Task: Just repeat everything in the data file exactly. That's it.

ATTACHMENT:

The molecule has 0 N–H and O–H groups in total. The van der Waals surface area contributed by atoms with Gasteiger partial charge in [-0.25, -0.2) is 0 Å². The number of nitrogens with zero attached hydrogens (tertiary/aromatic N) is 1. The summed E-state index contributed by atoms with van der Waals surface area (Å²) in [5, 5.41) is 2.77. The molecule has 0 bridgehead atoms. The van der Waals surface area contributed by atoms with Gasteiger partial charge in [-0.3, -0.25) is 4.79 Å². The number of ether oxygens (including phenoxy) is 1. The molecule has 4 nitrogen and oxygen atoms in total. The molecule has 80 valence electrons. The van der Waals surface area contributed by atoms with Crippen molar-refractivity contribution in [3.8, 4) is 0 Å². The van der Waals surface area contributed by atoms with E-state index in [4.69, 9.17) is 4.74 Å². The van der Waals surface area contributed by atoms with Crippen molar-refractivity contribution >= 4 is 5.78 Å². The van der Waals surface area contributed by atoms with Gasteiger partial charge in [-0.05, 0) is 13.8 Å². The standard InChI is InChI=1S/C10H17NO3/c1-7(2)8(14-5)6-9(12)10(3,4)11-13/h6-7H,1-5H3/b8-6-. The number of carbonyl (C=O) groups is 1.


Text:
The molecule has 0 N–H and O–H groups in total. The van der Waals surface area contributed by atoms with Gasteiger partial charge in [-0.25, -0.2) is 0 Å². The number of nitrogens with zero attached hydrogens (tertiary/aromatic N) is 1. The summed E-state index contributed by atoms with van der Waals surface area (Å²) in [5, 5.41) is 2.77. The molecule has 0 bridgehead atoms. The van der Waals surface area contributed by atoms with Gasteiger partial charge in [-0.3, -0.25) is 4.79 Å². The number of ether oxygens (including phenoxy) is 1. The molecule has 4 nitrogen and oxygen atoms in total. The molecule has 80 valence electrons. The van der Waals surface area contributed by atoms with Crippen molar-refractivity contribution in [3.8, 4) is 0 Å². The van der Waals surface area contributed by atoms with E-state index in [4.69, 9.17) is 4.74 Å². The van der Waals surface area contributed by atoms with Crippen molar-refractivity contribution >= 4 is 5.78 Å². The van der Waals surface area contributed by atoms with Gasteiger partial charge in [-0.05, 0) is 13.8 Å². The standard InChI is InChI=1S/C10H17NO3/c1-7(2)8(14-5)6-9(12)10(3,4)11-13/h6-7H,1-5H3/b8-6-. The number of carbonyl (C=O) groups is 1.